Randall, or The Painted Grape
My debut novel, Randall, or The Painted Grape, is published by Galley Beggar Press, of Norwich.
Randal is a novel about the good old times and strange legacy of the Young British Artists. Is it a satire? No. But well, yes, in parts.
Is it a love story? Yes, of course.
Is it a serious book about art? Yes, and no.
Is it funny? Hopefully.
Is it all these things? That’s the idea.
Find out more about Randall – including reviews and videos – here.
This was commissioned for inclusion in #1 Short Story Anthology (Vanguard Editions, 2015), which also includes work by Joanna Walsh, Hanif Kureshi, Stuart Evers and Daniela Cascella. The collection is linked to the monthly literary event in Camberwell, south London, run by Richard Skinner.
She flew in with just a handbag and sailed out four days later with two suitcases packed full. It was an affectation she knew, but it was also exquisitely practical – you’re visiting New York for a shopping expedition, what do you really need to take with you? Once through immigration, she’d breeze straight past baggage collection, looking neither right nor left, then take a cab direct to Saks, for essentials and an outfit or two to be going on with. Then she’d check into her hotel, take a shower, dress and head back out to find a café and plan her itinerary.
You can buy a copy of the anthology here.
This story appears in the second, Autumn 2014 issue of the Dublin-based journal Gorse, which from the word go put itself firmly on the map as a source for modernist-inflected fiction, poetry and thought. Fiercely edited and beautifully produced, Gorse is a welcome addition to the European arts literary scene, and I’m very proud to be in it. It is also, to my delight, going to be in Salt’s Best British Short Stories 2015.
‘Festschrift’ is, seemingly like a lot of my recent short fiction, about sex.
Can there be, can there honestly be a more stirring monument to the depthless mysteries of the male mind than this: that there exists, for each and every one of us, a lifetime tally of sexual accomplishment? A number it is given to few to know precisely, but an empirically valid one nonetheless. It is the figure you look back on, on your deathbed, and, proverbially, would never wish lower than it is.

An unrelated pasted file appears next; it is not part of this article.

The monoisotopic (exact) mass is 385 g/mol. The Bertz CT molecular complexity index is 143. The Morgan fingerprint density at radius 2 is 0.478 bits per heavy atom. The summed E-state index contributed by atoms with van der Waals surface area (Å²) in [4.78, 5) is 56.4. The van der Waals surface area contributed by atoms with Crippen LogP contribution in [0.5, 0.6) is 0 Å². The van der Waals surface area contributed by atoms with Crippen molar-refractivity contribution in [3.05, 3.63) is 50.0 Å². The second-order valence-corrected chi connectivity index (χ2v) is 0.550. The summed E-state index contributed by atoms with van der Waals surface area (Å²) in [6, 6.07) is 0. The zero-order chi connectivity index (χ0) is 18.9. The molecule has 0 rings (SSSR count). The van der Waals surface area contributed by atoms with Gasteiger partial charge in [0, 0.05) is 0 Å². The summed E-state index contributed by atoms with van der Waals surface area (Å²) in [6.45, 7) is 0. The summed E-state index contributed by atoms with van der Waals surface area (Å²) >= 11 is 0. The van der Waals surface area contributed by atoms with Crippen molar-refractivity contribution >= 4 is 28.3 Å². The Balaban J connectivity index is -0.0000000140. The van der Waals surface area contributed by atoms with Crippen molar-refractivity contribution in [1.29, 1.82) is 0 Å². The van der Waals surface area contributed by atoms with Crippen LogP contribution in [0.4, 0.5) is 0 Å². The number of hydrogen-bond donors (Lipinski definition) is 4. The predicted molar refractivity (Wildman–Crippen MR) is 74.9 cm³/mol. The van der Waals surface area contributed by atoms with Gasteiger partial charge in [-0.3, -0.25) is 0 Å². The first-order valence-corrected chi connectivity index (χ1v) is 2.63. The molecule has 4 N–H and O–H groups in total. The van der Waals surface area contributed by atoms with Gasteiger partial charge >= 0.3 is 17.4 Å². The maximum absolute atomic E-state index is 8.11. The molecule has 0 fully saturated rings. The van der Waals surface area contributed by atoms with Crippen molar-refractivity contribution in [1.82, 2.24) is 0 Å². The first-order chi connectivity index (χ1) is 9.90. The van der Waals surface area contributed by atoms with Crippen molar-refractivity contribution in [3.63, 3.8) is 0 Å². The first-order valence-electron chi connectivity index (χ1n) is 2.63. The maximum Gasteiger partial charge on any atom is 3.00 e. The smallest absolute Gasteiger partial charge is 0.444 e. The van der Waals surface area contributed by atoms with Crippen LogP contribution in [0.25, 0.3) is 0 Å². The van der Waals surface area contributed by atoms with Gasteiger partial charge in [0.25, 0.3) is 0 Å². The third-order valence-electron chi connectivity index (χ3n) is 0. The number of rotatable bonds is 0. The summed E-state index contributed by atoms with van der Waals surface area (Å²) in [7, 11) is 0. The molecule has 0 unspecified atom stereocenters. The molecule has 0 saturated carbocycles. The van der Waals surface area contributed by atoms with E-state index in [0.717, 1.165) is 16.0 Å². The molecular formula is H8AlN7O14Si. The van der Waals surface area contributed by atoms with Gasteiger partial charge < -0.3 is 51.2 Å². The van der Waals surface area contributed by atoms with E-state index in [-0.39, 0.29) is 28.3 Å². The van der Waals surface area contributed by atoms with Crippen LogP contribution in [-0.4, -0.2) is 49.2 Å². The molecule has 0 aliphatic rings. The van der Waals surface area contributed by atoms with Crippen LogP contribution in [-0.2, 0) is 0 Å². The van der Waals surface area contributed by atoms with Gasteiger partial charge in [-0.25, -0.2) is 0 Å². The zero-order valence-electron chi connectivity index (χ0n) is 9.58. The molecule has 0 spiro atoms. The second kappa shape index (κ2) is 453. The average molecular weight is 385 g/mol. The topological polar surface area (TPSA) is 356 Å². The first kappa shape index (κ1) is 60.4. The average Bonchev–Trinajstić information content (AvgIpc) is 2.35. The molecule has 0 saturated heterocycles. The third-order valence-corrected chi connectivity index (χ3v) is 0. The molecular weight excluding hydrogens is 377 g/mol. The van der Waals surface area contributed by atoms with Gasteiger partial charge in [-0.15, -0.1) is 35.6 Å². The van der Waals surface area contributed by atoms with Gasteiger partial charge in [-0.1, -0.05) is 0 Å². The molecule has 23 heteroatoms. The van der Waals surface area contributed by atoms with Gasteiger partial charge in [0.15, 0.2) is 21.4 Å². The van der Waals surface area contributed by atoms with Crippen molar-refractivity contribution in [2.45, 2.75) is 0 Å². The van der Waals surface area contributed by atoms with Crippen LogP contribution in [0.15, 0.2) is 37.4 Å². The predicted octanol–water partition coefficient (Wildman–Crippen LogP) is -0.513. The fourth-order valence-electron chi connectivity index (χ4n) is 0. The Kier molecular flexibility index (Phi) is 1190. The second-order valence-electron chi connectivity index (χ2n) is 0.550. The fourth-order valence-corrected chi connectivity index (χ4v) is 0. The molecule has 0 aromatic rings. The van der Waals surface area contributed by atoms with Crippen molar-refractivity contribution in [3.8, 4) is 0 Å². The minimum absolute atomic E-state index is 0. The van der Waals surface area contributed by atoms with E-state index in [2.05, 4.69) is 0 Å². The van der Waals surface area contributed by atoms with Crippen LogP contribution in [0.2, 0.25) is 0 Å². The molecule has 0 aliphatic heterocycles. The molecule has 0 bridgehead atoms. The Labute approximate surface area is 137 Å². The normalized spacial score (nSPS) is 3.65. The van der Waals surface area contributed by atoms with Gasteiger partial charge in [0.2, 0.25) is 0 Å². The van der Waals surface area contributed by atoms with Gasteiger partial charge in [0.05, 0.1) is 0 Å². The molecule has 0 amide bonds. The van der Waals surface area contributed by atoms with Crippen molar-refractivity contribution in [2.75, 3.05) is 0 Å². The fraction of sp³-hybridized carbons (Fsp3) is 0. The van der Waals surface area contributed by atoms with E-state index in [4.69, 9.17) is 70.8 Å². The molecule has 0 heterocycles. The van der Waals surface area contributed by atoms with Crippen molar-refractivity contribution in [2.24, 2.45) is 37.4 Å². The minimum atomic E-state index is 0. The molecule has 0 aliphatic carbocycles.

Buy Gorse here.
This was first published in 2013 in the first issue of Lighthouse, a journal from Gatehouse Press in Norfolk, which went on to publish Anna Metcalfe’s Sunday Times EFG-shortlisted ‘Three’. The story (and, in fact, Anna’s) was then anthologised in the Best British Short Stories 2014 (Salt, edited by Nicholas Royle) and then published online at The Barcelona Review. The story is about a writer, god help us, and about adultery, god help us further.
Actually, I’ve got this fantasy, this book I’m going to edit. The Faber Book of Adultery. The joke being, I suppose, that the subject is so all-pervasive as to make the selection entirely otiose. It could be pages taken at random from any book, published ever. They’re all about adultery. A sweep of his arm, as if reading from a banner. The. Faber. Book. Of. Adultery. The Faber. Book of. Words.
Twigs snap, trees grab, leaves underfoot slip and give. Fuck fuck fuck, goes Josh, in time to his breathing. Says it or thinks it, who knows.
Josh is eleven years old, running like hell through the exploded maze of the woods. His lungs heave fit to burst, but his mouth’s clamped tight shut, eyes strained to slits, all to avoid the thin whipping branches of the trees and saplings and bramble hogs he’s barely dodging. And the bees.
Shortlisted for the inaugural White Review Prize. Available to read online, along with the seven other shortlistees.